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A Complete Guide On Tile Underlayment

 A room with complete tile installation with applied sealant

If you've been in the tiling business for a minute, you might be familiar with tile underlayments. In fact, you need some type of underlayment when installing tile.

Underlayment is nothing more than a solid stabilizing layer that sits below the tile and the adhesive. In most cases, that's just thinset mortar. But did you know that there are more types of underlayment than good old mortar?

There are also backer boards, uncoupling membranes, and much more. In this article, I'll review each type of tile underlayment, its pros and cons, and where it's best implemented. But before I get to that, we need to talk about subfloors and substrates.

A Short Guide On Subfloors And Substrates

A tiler setting up underlayment in tile showers.jpg__PID:d55e2476-e137-4f8a-9b7b-e32da0e794ec

Before diving into underlayments, let’s talk about what a subfloor is and the types you might run into.

Simply put, a subfloor is the foundation of your flooring. It serves as a barrier between the ceramic tile and the floor. It typically falls into one of two categories:

  • Concrete
  • Wood (like plywood over floor joists)

Concrete Subfloor

It's totally fine to lay tile directly on concrete using thinset mortar. But here's the catch: the concrete has to be flat and crack-free. Now, that's easier said than done for most concrete floors.

So, if your concrete isn't up to snuff and needs some leveling or crack repair, you'll need to put down an underlayment. And that's where this guide steps in to help you out.

Wood Subfloor

Unlike concrete, you can't just slap tiles directly onto a wood subfloor. Nope, wooden subfloors need some extra love in the form of a tile underlayment.

Now, if your floor is on the second story, has a basement underneath, or maybe even a crawlspace, chances are it's sitting on a wood subfloor.

Here's the lowdown on the two main types you're likely to come across:

  • Plywood Subfloor - This type of subfloor is laid right over those floor joists. Picture it: sturdy sheets of plywood, about 5/8ths or 3/4 inches thick, locking together snugly with a tongue & groove system. Oh, and here's a pro tip: when you're laying those sheets, make sure the wood grain runs perpendicular to those floor joists.
  • OSB Subfloor - You've probably seen it around—it's that plywood with those chunky wood chips all pressed together. Just like plywood, it's got that trusty tongue & groove setup, but it's usually a hearty 3/4 inch thick or even thicker. But here's the thing: not all products or thinsets play nice with OSB. You'll want to dive into the specifics and read up on what works best for your setup.

Alright, now that we've got the basics down, let's dive into tile underlayment.

Best Tile Underlayment Options - A Complete Guide

Porcelain tile installation  over a waterproof membrane with grout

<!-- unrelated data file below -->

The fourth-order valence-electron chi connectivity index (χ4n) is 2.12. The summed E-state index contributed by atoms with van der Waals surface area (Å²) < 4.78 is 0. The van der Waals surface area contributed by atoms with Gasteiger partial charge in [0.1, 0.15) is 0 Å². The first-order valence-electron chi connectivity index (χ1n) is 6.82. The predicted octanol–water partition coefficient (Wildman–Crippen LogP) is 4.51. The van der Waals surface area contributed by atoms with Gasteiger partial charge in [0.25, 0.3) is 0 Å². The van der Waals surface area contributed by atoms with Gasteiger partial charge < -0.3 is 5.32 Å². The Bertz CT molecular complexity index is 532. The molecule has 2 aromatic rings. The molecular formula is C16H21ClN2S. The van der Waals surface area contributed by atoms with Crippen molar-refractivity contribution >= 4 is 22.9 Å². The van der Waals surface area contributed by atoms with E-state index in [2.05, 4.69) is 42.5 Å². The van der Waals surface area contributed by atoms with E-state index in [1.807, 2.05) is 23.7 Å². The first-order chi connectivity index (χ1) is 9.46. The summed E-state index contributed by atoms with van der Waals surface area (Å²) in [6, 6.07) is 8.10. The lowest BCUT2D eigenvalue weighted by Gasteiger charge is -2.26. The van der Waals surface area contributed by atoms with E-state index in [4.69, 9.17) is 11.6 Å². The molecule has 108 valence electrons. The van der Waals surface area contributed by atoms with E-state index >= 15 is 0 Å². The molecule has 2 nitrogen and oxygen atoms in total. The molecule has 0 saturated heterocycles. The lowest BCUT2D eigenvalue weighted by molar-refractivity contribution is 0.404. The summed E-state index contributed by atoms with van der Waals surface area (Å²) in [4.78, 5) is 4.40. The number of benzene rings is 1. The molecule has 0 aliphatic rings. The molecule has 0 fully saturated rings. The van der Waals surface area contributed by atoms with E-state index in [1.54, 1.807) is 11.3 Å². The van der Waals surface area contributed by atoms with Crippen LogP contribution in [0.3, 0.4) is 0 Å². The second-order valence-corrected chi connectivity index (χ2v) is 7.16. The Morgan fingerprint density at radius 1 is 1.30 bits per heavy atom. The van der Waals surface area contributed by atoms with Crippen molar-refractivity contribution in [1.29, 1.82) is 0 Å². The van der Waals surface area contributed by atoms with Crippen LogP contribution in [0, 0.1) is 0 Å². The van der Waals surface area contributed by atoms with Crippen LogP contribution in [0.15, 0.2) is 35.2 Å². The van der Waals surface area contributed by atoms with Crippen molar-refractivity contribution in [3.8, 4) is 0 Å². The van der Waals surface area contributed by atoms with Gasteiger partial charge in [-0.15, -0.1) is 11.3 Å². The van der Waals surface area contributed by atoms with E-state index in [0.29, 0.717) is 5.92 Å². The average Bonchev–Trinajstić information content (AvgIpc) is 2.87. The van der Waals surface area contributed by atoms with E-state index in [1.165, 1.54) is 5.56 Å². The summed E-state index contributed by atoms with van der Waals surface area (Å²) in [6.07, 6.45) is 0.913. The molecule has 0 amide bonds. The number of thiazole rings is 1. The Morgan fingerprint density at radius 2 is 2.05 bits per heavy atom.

Alright, so when you're talkin' about underlayment for tile, it's basically just somethin' you slap down between the tile and the subfloor to make sure everything stays sturdy and watertight.

Now, there's a few options folks usually go for:

  • Backer board
  • Backer boardUncoupling membranes
  • Crack isolation membranes
  • Trowelable or pourable underlayments
  • Plywood

Each of these does its own job to keep your tile lookin' good and your floor strong.

Tile Underlayment: Backer Boards

Let's talk about the tile backer board. It's the go-to choice for most folks when they're laying down tile. You can use it on walls and floors, and it works in wet or dry areas.

Now, there are a bunch of different types and brands out there, but we'll stick to covering the basics for now.

Tile backer board

Cement Backer Boards

The cement backer board boasts a proven track record of tiling triumphs. Chances are, if you've tackled tiling before, you've worked with this reliable material. Installation involves troweling mortar onto the subfloor, embedding the backer board, and securely fastening it in place.

Here are some popular options for tile backer boards: USG Durock, Custom Wonderboard, and Hardibacker. These are the go-to choices for many because they're reliable and don't cost an arm and a leg.

You can use them on both walls and floors. However, they do have their drawbacks. They can be a pain to cut, they're pretty heavy, and they kick up a lot of dust.

Foam Backer Boards

Foam backer boards are the new kids on the block in the world of tile underlayments. They're lightweight, waterproof, and a breeze to cut.But here's the catch – they can be pretty pricey.

While they're great for shower walls, many folks opt for something else when it comes to flooring. Unlike cementitious options, you can slap these foam boards right over a concrete subfloor if you want.

Some popular brands include Wedi, Schluter Kerdi-Board, and GoBoard. They're known for being lightweight, waterproof, and easy to cut. However, they do come with a hefty price tag.

Other Types Of Backer Boards

You don’t always need fancy tile underlayment for every tiling job. For instance, in a dry spot like a kitchen backsplash, it’s totally fine to slap tiles on regular drywall.

Another common option you might bump into is Densshield, also known as Coated Glass Mat Water-Resistant Gypsum Backer Board. It’s pretty popular.

In my opinion, it’s kind of basic. You might want to add a waterproofing layer like Kerdi or just pick something else. If you're eyeing Denshield or Sheetrock, these can be pretty straightforward to slice and lay down.

But, keep in mind, they're both gypsum-based. Some folks might prefer something else.

Tile Underlayment - Uncoupling Membranes

Tile uncoupling membrane

The uncoupling membrane prevents the floor from flexing. Well, it prevents the tile surface from moving if the floor underneath isn't the most stable. They also provide a waterproof barrier, but those types of membranes are a bit pricier.

Not too many moons ago, Schluter brought out their unique, waffle-patterned plastic sheet that had others shaking their heads. But guess what? Ditra got the upper hand now, as every other company has their own version of Ditra for tiling floors.